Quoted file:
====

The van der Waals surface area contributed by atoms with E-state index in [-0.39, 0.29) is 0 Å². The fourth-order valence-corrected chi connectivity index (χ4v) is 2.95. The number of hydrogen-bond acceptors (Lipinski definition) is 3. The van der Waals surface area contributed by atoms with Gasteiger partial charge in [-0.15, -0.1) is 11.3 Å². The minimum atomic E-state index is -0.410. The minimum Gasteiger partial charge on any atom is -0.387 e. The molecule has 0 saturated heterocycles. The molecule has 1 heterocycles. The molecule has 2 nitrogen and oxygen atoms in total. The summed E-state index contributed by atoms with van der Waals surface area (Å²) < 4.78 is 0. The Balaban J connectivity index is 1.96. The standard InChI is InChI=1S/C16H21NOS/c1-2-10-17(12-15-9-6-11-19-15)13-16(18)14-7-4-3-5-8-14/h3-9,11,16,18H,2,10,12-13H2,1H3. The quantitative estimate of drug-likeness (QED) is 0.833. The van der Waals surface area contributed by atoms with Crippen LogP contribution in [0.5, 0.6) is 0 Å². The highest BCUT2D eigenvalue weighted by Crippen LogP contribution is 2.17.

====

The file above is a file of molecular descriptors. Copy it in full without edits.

The van der Waals surface area contributed by atoms with E-state index in [-0.39, 0.29) is 0 Å². The fourth-order valence-corrected chi connectivity index (χ4v) is 2.95. The number of hydrogen-bond acceptors (Lipinski definition) is 3. The van der Waals surface area contributed by atoms with Gasteiger partial charge in [-0.15, -0.1) is 11.3 Å². The minimum atomic E-state index is -0.410. The minimum Gasteiger partial charge on any atom is -0.387 e. The molecule has 0 saturated heterocycles. The molecule has 1 heterocycles. The molecule has 2 nitrogen and oxygen atoms in total. The summed E-state index contributed by atoms with van der Waals surface area (Å²) < 4.78 is 0. The Balaban J connectivity index is 1.96. The standard InChI is InChI=1S/C16H21NOS/c1-2-10-17(12-15-9-6-11-19-15)13-16(18)14-7-4-3-5-8-14/h3-9,11,16,18H,2,10,12-13H2,1H3. The quantitative estimate of drug-likeness (QED) is 0.833. The van der Waals surface area contributed by atoms with Crippen LogP contribution in [0.5, 0.6) is 0 Å². The highest BCUT2D eigenvalue weighted by Crippen LogP contribution is 2.17.